As a resident of the Bay Area, or a member of our digital age in general, do you ever feel like new, made up words are being thrown around and you have no idea what they mean? Like, what does it mean to be a Unicorn, or Y Combinator, Series A, Series B, or Angel Investor? And how exactly do you “disrupt” something? To which I say, Google it. Hey, I’m a product of my environment, OK? I’m not here to define these buzzwords for you, what I’m here to do is to explain the profound influence of technology in our new “sharing economy” and why it doesn’t have to be all that bad.

So maybe you don’t know anything about the “sharing economy” or that we were even in one. It essentially means, and is utilized in such a way, that businesses are built off of technology that enables the sharing of goods and services, usually via an online marketplace in a way that is often collaborative and collectivist. OK that was just a bunch of jumbled jargon, I know, I know. Think Airbnb, Ebay, Uber, as they are some of the biggest players. The definition is much more complex than that, but I’m going to focus on the concrete consumption of goods and services, as well as these online marketplace platforms.

I’m going to express a semi-unpopular opinion here among Bay Area natives: these companies, nor any others with similar platforms, are not the enemy. Everything in life is going to have costs versus benefits. Every action does in fact have a reaction. This does not mean, however, that something potentially problematic cannot also be potentially beneficial.

Critics are exceptionally tough on ride-sharing and home-sharing platforms like Lyft, Airbnb, and Uber. These companies, as many others, are extremely highly valued and growing at exponential rates — but contrary to popular belief, their success is not undeserved. Their founders, developers, and designers built something innovative, and they should be rewarded accordingly. They have completely disrupted the way we travel, as well our travel accommodations. This extends into other industries as well, including the way we shop (thanks Poshmark!) and the way we spend our money in general. Could the founders of our country ever imagined something like “crowdfunding” when they envisioned a society “For the People, By the People?” Truthfully, crowdfunding is not a new concept, as humans have often always pooled money together for a cause or venture — but the fact that individuals are pre-selling their new inventions through crowdfunding platforms is pretty amazing. Platforms like these are giving customers a completely new voice.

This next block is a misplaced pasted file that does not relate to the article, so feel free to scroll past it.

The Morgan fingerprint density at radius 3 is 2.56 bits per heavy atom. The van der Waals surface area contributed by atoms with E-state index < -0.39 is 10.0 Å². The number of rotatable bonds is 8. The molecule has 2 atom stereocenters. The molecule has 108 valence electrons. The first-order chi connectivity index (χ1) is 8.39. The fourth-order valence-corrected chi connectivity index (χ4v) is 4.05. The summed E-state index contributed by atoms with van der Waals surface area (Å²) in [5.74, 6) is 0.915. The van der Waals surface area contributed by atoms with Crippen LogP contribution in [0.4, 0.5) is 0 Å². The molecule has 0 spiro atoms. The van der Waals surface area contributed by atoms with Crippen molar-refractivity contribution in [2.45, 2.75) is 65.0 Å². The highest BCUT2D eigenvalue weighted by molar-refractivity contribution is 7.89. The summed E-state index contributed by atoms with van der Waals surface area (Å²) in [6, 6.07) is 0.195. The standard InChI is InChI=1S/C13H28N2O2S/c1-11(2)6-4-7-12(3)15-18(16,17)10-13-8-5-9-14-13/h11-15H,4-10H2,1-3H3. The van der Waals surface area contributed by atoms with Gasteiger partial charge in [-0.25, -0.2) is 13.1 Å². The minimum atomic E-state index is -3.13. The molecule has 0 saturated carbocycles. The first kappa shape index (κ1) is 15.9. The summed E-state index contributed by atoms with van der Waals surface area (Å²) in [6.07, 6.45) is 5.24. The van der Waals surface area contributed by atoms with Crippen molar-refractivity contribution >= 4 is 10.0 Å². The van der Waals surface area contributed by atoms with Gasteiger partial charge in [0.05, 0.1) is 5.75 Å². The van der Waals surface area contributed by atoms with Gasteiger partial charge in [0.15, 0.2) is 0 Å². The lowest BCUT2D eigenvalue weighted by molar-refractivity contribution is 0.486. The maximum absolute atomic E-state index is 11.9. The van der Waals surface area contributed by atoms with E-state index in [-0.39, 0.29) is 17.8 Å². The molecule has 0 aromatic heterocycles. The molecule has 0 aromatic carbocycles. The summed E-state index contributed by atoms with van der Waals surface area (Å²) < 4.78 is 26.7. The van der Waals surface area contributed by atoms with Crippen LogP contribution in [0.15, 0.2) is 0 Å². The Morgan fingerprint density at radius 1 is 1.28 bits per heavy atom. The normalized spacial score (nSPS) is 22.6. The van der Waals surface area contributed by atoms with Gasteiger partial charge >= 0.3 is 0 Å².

The most profoundly positive aspect that the sharing economy has is its benefits for consumers. Traditional capitalism works in such a way that you buy a Coca Cola, and your reward was the enjoyment of that beverage. When you engage in the sharing economy, you often get other rewards besides the product or service you are getting. Who else has taken advantage of sharing promo codes and then becoming a loyal user of a product long after your promo code has expired? You also have the opportunity to capitalize on things you already have, and things you are already doing. Have a car? You can make money from ride sharing. Have a house? You can make money off of renting it out via home sharing. Trying to get rid of stuff? Sell it on many different platforms. Subsequently, you then get more money to spend on travel and nights out, or simply pay off your home or car in addition to your full time job. Or maybe you even decide to make this your full time job and be your own boss so to speak.

I’m sure you’ve seen by now that I’m not the typical bleeding-heart Berkeley student, but I think that you can have a sense of community through capital, in terms of our sharing economy. Of course, there are two sides to every story and I’m fully aware of the drawbacks. Safety regulations and gentrification are heavy subjects that are worth the time and agency of their own article! I do not believe that any aspect of the economy should be wholly unregulated, or that people deserve to be displaced. I’m saying we should embrace new forms of technology and economic consumption, as scary as they may seem. The sharing economy, whether we like it or not, is bringing people closer together. Although its not currently being used to help build communities, I believe it can. I believe that human connection and communication in terms of “sharing” can put the human touch back into technology.

Argue with me, hate me if you will, but we are all entitled to our opinions even if they are unpopular ones. Would it be so groundbreaking to embrace and attempt to tackle compromise? Capital does not always have to be the default enemy of community, and it is time that we work to devise solutions instead of one side demonizing the other.